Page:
American Flag Cake
I‘m not usually much of a baker. But I do like to occasionally wow my family with a dessert that takes some thought and effort (i.e. isn’t cookies or ice cream). When I happened upon this fabulous flag cake on Food52’s Facebook page, I knew I had to give it a try for July 4 -- even if I was sure the experience would end badly, in tears, after a flood of curse words. Especially since I chose one of the most humid days of the year to make it in my unairconditioned kitchen, with only 2 cake pans.
But guess what? It turned out to be relatively easy, thanks to a step-by-step picture tutorial on the community-based cooking website (which you can find on food52.com/blog/10617-how-to-make-a-flag-cake-for-the-fourth-of-july and a super-sharp cake knife.
Test kitchen manager Erin McDowell‘s cake was perfect, of course. But my version also resulted in six layers of red, white and blue cake that, when sliced, that looked exactly like an American flag. And it tasted pretty good, too.
Some tips to make things easier:
1. You’ll be making 5 cakes -- 2 white, 2 red, 1 blue.
2. Allow the cakes to cool completely before slicing into layers. Otherwise, they will crumble.
3. If the layers are uneven or lopsided (sometimes one cake will rise higher in the oven than another in the same size pan), carefully trim off the excess with a sharp pastry knife. Make sure you keep the knife flat while keeping your hand on top of the cake -- even the slightest angle, I discovered, will result in an uneven layer.
4. Similarly, if the layers don’t line up perfectly when you stack them, gently slice away the parts that stick out while rotating the plate. It doesn‘t have to be perfect; that’s what fluffy icing is for.
5. Prepare for lots of oohs and aahs. The cake is absolutely spectacular when sliced.
8 tablespoons butter, room temperature
1½ cups sugar
2 eggs, room temperature
1 teaspoon vanilla extract
1½ cups cake flour, sifted
1 teaspoon baking powder
3/4 cup buttermilk, room temperature
Red and blue food coloring
4 sticks butter, room temperature
8 cups powdered sugar, sifted
2 teaspoons vanilla extract
1/3 cup heavy cream, plus more as needed
Preheat the oven to 350 degrees. Grease and flour a 9-inch cake pan.
In the bowl of an electric mixer, cream the butter and sugar until light and fluffy, 4 to 5 minutes. Add the eggs one at a time, scraping well after each addition. Mix in vanilla.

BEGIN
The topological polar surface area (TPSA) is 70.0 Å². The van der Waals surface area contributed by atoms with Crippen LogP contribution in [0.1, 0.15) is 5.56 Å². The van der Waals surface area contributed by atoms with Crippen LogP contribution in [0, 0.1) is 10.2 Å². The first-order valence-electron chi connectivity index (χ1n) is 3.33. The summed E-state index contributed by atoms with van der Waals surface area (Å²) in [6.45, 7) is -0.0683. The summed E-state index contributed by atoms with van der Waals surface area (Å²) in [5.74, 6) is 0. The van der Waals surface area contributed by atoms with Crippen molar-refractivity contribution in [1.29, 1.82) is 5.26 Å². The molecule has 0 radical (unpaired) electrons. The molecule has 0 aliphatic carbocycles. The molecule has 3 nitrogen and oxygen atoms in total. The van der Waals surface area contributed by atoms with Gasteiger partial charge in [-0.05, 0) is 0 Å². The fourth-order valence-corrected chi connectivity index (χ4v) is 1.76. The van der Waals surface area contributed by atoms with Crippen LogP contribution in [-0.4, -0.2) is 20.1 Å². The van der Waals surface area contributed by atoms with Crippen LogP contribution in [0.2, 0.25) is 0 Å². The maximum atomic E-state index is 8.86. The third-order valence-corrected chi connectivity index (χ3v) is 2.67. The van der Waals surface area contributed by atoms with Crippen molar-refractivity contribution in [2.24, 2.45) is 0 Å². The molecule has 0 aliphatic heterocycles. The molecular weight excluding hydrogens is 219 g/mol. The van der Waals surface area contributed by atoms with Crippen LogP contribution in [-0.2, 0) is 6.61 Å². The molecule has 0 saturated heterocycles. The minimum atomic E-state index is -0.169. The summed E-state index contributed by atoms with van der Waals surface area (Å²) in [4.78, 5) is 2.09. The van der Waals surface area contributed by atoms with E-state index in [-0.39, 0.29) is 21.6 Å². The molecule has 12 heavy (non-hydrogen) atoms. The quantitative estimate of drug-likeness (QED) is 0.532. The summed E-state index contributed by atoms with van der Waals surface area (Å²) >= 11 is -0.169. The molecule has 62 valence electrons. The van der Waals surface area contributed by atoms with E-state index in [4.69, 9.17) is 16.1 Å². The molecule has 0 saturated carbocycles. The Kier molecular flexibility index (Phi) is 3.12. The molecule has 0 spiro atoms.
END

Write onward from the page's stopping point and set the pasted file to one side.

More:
In a large bowl, whisk the sifted flour, baking powder, and a pinch of salt to combine. Add 1/3 of the dry ingredients to the butter mixture and mix just until incorporated. Follow with 1/3 of the buttermilk and mix to combine. Repeat until all of the wet and dry ingredients are added.Scrape well to ensure the batter is smooth.
For the white cakes: do nothing! The batter can be baked as is. For the red cakes: add about 25 drops of liquid food coloring (or more if it looks too pale). For the blue cake: add about 20 drops of liquid food coloring (or more if it looks too pale).
Pour the batter into the prepared cake pans and bake until a toothpick inserted into the center comes out clean, 35 to 45 minutes. Cool in the pans for 15 minutes, then invert onto a wire rack and cool completely.
While cakes cool, make frosting: In a bowl of an electric mixer fitted with the paddle attachment, cream butter and sugar until they’re light and fluffy, about 5 to 6 minutes. Beat in vanilla, then add cream gradually, mixing until you get a smooth creamy texture.
Cut the red and white cakes into layers about 3/4-inch thick. You‘ll want 6 layers total: 3 red and 3 white. Leave the blue layer whole, as it has to be thicker to represent the square on the flag.
Using a 4-inch round cookie cutter or bowl, cut one of the red layers into a smaller circle. Then do the same with one of the white layers. These small circles will be the shorter stripes that line up with the flag’s blue square. (Save the outer rings to munch on.)
Then, use the same technique to cut a hole in the center of the blue cake. Set aside the outer circle. (You won‘t need the smaller, inner circle.)
To build the cake, start with a red layer and top it with a thin coating of icing. (The key here is thin, otherwise you will interrupt the “stripe” effect.) Top the red layer with a layer of white cake and another thin coating of frosting. Repeat with another red layer and another white layer so that you have 4 layers total.
On top of this, place the blue cake doughnut (the thick layer with a hole in the middle.)
Spread a thin layer of icing onto the small red circle, and insert it into the hole of the blue cake. Top with a thin coating of frosting and the small white circle. Gently press the small layers into the hole of the blue cake.
Now you’re golden! Frost the cake with creamy frosting using a small offset spatula -- be sure to make it swirly.
The cake will look lively from the outside, but the real kicker is when you cut into it. Make sure there is a hungry crowd nearby to watch.
Gretchen McKay (email@example.com)